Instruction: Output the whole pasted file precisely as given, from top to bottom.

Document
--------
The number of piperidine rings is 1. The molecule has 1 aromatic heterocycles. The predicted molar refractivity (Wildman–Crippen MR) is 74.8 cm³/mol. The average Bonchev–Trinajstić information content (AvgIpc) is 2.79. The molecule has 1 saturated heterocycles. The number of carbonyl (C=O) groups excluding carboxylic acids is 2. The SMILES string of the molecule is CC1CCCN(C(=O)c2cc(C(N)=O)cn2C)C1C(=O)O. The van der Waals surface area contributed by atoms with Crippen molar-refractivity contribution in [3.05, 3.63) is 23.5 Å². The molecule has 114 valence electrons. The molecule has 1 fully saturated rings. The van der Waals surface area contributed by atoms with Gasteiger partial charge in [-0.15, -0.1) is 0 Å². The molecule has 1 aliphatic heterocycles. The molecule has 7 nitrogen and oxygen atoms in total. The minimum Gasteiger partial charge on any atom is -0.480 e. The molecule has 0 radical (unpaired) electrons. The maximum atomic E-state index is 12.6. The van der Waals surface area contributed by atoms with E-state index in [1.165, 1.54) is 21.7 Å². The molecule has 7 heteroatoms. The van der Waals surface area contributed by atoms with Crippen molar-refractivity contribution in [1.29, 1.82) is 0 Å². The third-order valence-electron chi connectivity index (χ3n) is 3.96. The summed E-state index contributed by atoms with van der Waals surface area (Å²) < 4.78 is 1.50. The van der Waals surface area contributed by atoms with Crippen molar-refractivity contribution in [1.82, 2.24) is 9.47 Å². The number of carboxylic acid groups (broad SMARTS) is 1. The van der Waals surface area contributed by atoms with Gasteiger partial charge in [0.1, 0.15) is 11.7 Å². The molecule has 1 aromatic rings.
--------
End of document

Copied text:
The number of piperidine rings is 1. The molecule has 1 aromatic heterocycles. The predicted molar refractivity (Wildman–Crippen MR) is 74.8 cm³/mol. The average Bonchev–Trinajstić information content (AvgIpc) is 2.79. The molecule has 1 saturated heterocycles. The number of carbonyl (C=O) groups excluding carboxylic acids is 2. The SMILES string of the molecule is CC1CCCN(C(=O)c2cc(C(N)=O)cn2C)C1C(=O)O. The van der Waals surface area contributed by atoms with Crippen molar-refractivity contribution in [3.05, 3.63) is 23.5 Å². The molecule has 114 valence electrons. The molecule has 1 fully saturated rings. The van der Waals surface area contributed by atoms with Gasteiger partial charge in [-0.15, -0.1) is 0 Å². The molecule has 1 aliphatic heterocycles. The molecule has 7 nitrogen and oxygen atoms in total. The minimum Gasteiger partial charge on any atom is -0.480 e. The molecule has 0 radical (unpaired) electrons. The maximum atomic E-state index is 12.6. The van der Waals surface area contributed by atoms with E-state index in [1.165, 1.54) is 21.7 Å². The molecule has 7 heteroatoms. The van der Waals surface area contributed by atoms with Crippen molar-refractivity contribution in [1.29, 1.82) is 0 Å². The third-order valence-electron chi connectivity index (χ3n) is 3.96. The summed E-state index contributed by atoms with van der Waals surface area (Å²) < 4.78 is 1.50. The van der Waals surface area contributed by atoms with Crippen molar-refractivity contribution in [1.82, 2.24) is 9.47 Å². The number of carboxylic acid groups (broad SMARTS) is 1. The van der Waals surface area contributed by atoms with Gasteiger partial charge in [0.1, 0.15) is 11.7 Å². The molecule has 1 aromatic rings.